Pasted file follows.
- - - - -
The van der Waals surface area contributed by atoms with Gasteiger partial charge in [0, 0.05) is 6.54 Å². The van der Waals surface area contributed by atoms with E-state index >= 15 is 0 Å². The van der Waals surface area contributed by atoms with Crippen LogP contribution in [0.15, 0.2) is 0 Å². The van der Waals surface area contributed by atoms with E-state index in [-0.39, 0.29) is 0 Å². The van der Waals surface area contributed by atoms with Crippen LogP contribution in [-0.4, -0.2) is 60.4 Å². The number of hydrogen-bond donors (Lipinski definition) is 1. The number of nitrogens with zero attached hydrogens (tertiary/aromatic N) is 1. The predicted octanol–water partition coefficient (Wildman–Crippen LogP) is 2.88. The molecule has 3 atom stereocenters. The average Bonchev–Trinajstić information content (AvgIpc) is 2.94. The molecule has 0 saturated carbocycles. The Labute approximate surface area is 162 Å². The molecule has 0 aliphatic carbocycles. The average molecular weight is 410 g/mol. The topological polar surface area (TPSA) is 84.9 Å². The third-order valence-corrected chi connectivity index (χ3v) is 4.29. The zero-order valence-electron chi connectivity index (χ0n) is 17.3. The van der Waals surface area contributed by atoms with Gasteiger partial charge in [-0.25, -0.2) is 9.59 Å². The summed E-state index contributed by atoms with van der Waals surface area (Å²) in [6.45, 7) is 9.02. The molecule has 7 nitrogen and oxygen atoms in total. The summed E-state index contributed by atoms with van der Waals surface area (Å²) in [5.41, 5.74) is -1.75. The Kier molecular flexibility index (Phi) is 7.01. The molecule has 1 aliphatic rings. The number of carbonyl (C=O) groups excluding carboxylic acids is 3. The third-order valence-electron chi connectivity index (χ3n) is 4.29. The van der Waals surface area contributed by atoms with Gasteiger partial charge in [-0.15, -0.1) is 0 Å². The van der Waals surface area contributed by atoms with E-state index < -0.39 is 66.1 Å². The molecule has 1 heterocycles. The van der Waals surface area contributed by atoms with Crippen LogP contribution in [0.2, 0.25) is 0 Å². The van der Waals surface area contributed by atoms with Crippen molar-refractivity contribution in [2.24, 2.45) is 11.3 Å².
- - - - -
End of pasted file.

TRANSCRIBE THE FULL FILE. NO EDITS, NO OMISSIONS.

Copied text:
The van der Waals surface area contributed by atoms with Gasteiger partial charge in [0, 0.05) is 6.54 Å². The van der Waals surface area contributed by atoms with E-state index >= 15 is 0 Å². The van der Waals surface area contributed by atoms with Crippen LogP contribution in [0.15, 0.2) is 0 Å². The van der Waals surface area contributed by atoms with E-state index in [-0.39, 0.29) is 0 Å². The van der Waals surface area contributed by atoms with Crippen LogP contribution in [-0.4, -0.2) is 60.4 Å². The number of hydrogen-bond donors (Lipinski definition) is 1. The number of nitrogens with zero attached hydrogens (tertiary/aromatic N) is 1. The predicted octanol–water partition coefficient (Wildman–Crippen LogP) is 2.88. The molecule has 3 atom stereocenters. The average Bonchev–Trinajstić information content (AvgIpc) is 2.94. The molecule has 0 saturated carbocycles. The Labute approximate surface area is 162 Å². The molecule has 0 aliphatic carbocycles. The average molecular weight is 410 g/mol. The topological polar surface area (TPSA) is 84.9 Å². The third-order valence-corrected chi connectivity index (χ3v) is 4.29. The zero-order valence-electron chi connectivity index (χ0n) is 17.3. The van der Waals surface area contributed by atoms with Gasteiger partial charge in [-0.25, -0.2) is 9.59 Å². The summed E-state index contributed by atoms with van der Waals surface area (Å²) in [6.45, 7) is 9.02. The molecule has 7 nitrogen and oxygen atoms in total. The summed E-state index contributed by atoms with van der Waals surface area (Å²) in [5.41, 5.74) is -1.75. The Kier molecular flexibility index (Phi) is 7.01. The molecule has 1 aliphatic rings. The number of carbonyl (C=O) groups excluding carboxylic acids is 3. The third-order valence-electron chi connectivity index (χ3n) is 4.29. The van der Waals surface area contributed by atoms with Gasteiger partial charge in [-0.15, -0.1) is 0 Å². The van der Waals surface area contributed by atoms with E-state index < -0.39 is 66.1 Å². The molecule has 1 heterocycles. The van der Waals surface area contributed by atoms with Crippen LogP contribution in [0.2, 0.25) is 0 Å². The van der Waals surface area contributed by atoms with Crippen molar-refractivity contribution in [2.24, 2.45) is 11.3 Å².